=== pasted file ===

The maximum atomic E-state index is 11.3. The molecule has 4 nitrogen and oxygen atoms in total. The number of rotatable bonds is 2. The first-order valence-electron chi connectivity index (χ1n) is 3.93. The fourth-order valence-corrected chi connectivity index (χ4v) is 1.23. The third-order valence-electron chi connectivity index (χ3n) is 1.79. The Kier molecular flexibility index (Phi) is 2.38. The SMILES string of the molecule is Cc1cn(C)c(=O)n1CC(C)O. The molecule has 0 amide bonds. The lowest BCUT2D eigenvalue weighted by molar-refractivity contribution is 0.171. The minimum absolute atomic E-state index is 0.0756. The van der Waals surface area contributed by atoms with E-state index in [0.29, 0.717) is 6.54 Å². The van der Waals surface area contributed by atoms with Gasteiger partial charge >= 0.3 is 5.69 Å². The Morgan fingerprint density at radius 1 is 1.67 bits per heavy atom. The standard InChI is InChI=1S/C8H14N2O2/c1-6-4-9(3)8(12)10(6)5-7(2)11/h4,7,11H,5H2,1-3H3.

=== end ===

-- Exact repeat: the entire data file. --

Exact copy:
The maximum atomic E-state index is 11.3. The molecule has 4 nitrogen and oxygen atoms in total. The number of rotatable bonds is 2. The first-order valence-electron chi connectivity index (χ1n) is 3.93. The fourth-order valence-corrected chi connectivity index (χ4v) is 1.23. The third-order valence-electron chi connectivity index (χ3n) is 1.79. The Kier molecular flexibility index (Phi) is 2.38. The SMILES string of the molecule is Cc1cn(C)c(=O)n1CC(C)O. The molecule has 0 amide bonds. The lowest BCUT2D eigenvalue weighted by molar-refractivity contribution is 0.171. The minimum absolute atomic E-state index is 0.0756. The van der Waals surface area contributed by atoms with E-state index in [0.29, 0.717) is 6.54 Å². The van der Waals surface area contributed by atoms with Gasteiger partial charge >= 0.3 is 5.69 Å². The Morgan fingerprint density at radius 1 is 1.67 bits per heavy atom. The standard InChI is InChI=1S/C8H14N2O2/c1-6-4-9(3)8(12)10(6)5-7(2)11/h4,7,11H,5H2,1-3H3.